|Alps Mountaineering Apex||Camping mattress||$70||$60|
|Coleman Classic Propane||Camping stove||$80||$44|
|Coleman Oversized Quad Chair w/ Cooler||Camping chair||$35||$35|
|Coleman Xtreme 5||Cooler||$70||$52|
*Sale prices are based on Amazon search at time of publication
Where to Find Deals on Camping Gear
We always encourage you to support your local retailer first and foremost, but if you’re hunting for deals it can be a good idea to shop around. For outdoor gear, we are big fans of REI Co-op, which offers free shipping on orders or $50 or more and easy returns. Plus, REI has a number of significant sales throughout the year where you can find savings of 20 percent or more on nearly their entire inventory. Keep in mind that if you shop at REI, it pays to become a member (with a one-time-fee of a $20) in order to access these sales and receive your yearly dividend (up to 10 percent back on REI purchases). Of course, Amazon is another easy and popular place to shop online, with nearly constant sales and a great selection of budget and off-brand products.
It’s also worth looking for a used gear or gear consignment shop in your neck of the woods. Buying used gear can be a great way to find high-quality items at huge markdowns, and it's a good feeling to give someone's old tent or backpack a second life. But shopping this way can be a bit of a gamble—especially for the uninitiated—and you'll want to be sure to inspect your gear carefully to make sure it's in good shape. Online, REI Used Gear also offers a nice selection of lightly worn goods, and as a bonus, if you’re not satisfied with your gear, you can return it within 30 days of purchase.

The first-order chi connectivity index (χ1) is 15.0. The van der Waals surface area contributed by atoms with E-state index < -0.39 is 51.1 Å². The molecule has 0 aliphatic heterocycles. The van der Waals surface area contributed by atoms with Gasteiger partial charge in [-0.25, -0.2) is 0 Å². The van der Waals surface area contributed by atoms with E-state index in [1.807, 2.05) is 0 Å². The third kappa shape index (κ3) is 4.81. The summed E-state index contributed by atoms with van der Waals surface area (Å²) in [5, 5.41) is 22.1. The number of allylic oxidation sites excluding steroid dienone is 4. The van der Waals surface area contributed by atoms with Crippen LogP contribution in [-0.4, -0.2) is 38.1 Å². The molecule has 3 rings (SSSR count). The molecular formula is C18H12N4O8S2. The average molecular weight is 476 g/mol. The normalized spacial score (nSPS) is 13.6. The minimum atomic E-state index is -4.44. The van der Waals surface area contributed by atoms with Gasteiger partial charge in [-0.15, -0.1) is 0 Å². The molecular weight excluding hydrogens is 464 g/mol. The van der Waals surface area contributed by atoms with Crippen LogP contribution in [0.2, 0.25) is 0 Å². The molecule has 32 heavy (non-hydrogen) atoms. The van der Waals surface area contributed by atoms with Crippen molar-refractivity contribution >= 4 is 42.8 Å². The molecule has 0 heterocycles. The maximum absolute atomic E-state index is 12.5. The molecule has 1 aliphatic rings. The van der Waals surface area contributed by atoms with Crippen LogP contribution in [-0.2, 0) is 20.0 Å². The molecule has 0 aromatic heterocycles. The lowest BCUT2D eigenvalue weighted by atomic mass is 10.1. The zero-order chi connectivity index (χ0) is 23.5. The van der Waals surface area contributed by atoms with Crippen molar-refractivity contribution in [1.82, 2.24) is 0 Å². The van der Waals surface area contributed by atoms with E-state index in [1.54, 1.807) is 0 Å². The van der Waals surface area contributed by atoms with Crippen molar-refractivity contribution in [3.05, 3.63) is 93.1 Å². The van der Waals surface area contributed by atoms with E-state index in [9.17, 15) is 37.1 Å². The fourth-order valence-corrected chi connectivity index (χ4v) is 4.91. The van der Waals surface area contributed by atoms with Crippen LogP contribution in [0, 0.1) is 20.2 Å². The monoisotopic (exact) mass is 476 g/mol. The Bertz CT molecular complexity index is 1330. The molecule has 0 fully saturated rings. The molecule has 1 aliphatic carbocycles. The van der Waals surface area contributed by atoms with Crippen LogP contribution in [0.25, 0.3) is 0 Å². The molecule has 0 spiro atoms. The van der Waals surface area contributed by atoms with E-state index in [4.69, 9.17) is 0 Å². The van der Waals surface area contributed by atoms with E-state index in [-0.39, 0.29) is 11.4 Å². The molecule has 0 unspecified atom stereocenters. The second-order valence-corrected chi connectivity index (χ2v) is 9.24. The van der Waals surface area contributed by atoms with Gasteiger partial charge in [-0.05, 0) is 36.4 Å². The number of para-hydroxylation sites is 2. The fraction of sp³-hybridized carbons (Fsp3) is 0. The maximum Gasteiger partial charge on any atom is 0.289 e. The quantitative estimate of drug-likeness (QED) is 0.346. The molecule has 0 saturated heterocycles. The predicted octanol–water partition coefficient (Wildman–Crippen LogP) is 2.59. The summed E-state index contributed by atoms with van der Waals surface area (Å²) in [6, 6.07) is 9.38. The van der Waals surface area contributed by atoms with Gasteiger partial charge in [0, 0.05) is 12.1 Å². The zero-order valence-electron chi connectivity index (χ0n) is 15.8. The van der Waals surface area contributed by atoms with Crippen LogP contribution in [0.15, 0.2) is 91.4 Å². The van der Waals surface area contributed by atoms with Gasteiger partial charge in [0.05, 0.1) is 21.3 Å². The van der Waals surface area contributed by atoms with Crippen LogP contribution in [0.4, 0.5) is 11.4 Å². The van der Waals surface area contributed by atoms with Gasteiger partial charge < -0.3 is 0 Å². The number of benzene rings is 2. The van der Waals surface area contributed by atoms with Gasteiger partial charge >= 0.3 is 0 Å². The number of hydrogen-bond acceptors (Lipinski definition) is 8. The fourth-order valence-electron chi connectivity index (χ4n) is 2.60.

Where We Draw the Line: Cheap Not Junk
The gear we’ve compiled on this list might be on the cheaper end of the spectrum, but it’s certainly not junk. Saving money doesn’t need to mean sacrificing performance and durability, and we feel strongly about purchasing gear that won’t end up in the landfill after one use. Our biggest recommendation: do yourselves a favor and buy goods that will last. On the other end of the spectrum, not everyone needs top-of-the-line equipment, especially casual campers who get out just a few times a year. With our recommendations here, we hope to help you find that nice middle ground of quality and price.
See Our Camping Gear Reviews